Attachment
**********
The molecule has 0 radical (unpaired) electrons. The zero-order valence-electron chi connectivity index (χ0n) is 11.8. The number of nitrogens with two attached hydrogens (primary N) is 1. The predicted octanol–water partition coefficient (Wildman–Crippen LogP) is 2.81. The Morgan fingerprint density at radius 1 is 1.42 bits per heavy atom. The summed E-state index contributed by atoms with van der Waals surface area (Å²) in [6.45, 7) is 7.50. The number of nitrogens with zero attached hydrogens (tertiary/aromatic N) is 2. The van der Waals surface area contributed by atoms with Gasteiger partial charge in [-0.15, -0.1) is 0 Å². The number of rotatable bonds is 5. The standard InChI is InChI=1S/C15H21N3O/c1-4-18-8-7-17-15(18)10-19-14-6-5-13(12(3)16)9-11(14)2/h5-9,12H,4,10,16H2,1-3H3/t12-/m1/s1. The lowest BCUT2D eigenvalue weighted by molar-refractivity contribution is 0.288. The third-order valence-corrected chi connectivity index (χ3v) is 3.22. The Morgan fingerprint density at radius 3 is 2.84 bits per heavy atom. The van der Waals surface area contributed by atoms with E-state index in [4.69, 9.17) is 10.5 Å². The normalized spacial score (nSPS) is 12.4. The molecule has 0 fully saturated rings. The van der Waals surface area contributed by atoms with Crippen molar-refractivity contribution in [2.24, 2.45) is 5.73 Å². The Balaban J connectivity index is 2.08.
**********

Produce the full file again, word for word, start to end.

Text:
The molecule has 0 radical (unpaired) electrons. The zero-order valence-electron chi connectivity index (χ0n) is 11.8. The number of nitrogens with two attached hydrogens (primary N) is 1. The predicted octanol–water partition coefficient (Wildman–Crippen LogP) is 2.81. The Morgan fingerprint density at radius 1 is 1.42 bits per heavy atom. The summed E-state index contributed by atoms with van der Waals surface area (Å²) in [6.45, 7) is 7.50. The number of nitrogens with zero attached hydrogens (tertiary/aromatic N) is 2. The van der Waals surface area contributed by atoms with Gasteiger partial charge in [-0.15, -0.1) is 0 Å². The number of rotatable bonds is 5. The standard InChI is InChI=1S/C15H21N3O/c1-4-18-8-7-17-15(18)10-19-14-6-5-13(12(3)16)9-11(14)2/h5-9,12H,4,10,16H2,1-3H3/t12-/m1/s1. The lowest BCUT2D eigenvalue weighted by molar-refractivity contribution is 0.288. The third-order valence-corrected chi connectivity index (χ3v) is 3.22. The Morgan fingerprint density at radius 3 is 2.84 bits per heavy atom. The van der Waals surface area contributed by atoms with E-state index in [4.69, 9.17) is 10.5 Å². The normalized spacial score (nSPS) is 12.4. The molecule has 0 fully saturated rings. The van der Waals surface area contributed by atoms with Crippen molar-refractivity contribution in [2.24, 2.45) is 5.73 Å². The Balaban J connectivity index is 2.08.